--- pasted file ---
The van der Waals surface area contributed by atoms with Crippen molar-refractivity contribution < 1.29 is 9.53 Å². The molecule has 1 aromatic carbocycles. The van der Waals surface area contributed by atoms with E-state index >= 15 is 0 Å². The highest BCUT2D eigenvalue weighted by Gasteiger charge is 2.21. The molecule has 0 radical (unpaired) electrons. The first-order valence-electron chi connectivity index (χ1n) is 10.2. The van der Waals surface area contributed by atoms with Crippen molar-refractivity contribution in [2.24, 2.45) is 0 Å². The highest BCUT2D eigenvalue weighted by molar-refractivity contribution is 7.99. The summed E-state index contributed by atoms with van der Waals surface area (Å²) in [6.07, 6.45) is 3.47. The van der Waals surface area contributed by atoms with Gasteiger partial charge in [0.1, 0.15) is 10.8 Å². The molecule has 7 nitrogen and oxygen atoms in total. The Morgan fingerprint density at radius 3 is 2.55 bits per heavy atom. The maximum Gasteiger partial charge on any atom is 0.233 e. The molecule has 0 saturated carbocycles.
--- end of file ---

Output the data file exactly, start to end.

The van der Waals surface area contributed by atoms with Crippen molar-refractivity contribution < 1.29 is 9.53 Å². The molecule has 1 aromatic carbocycles. The van der Waals surface area contributed by atoms with E-state index >= 15 is 0 Å². The highest BCUT2D eigenvalue weighted by Gasteiger charge is 2.21. The molecule has 0 radical (unpaired) electrons. The first-order valence-electron chi connectivity index (χ1n) is 10.2. The van der Waals surface area contributed by atoms with Crippen molar-refractivity contribution in [2.24, 2.45) is 0 Å². The highest BCUT2D eigenvalue weighted by molar-refractivity contribution is 7.99. The summed E-state index contributed by atoms with van der Waals surface area (Å²) in [6.07, 6.45) is 3.47. The van der Waals surface area contributed by atoms with Gasteiger partial charge in [0.1, 0.15) is 10.8 Å². The molecule has 7 nitrogen and oxygen atoms in total. The Morgan fingerprint density at radius 3 is 2.55 bits per heavy atom. The maximum Gasteiger partial charge on any atom is 0.233 e. The molecule has 0 saturated carbocycles.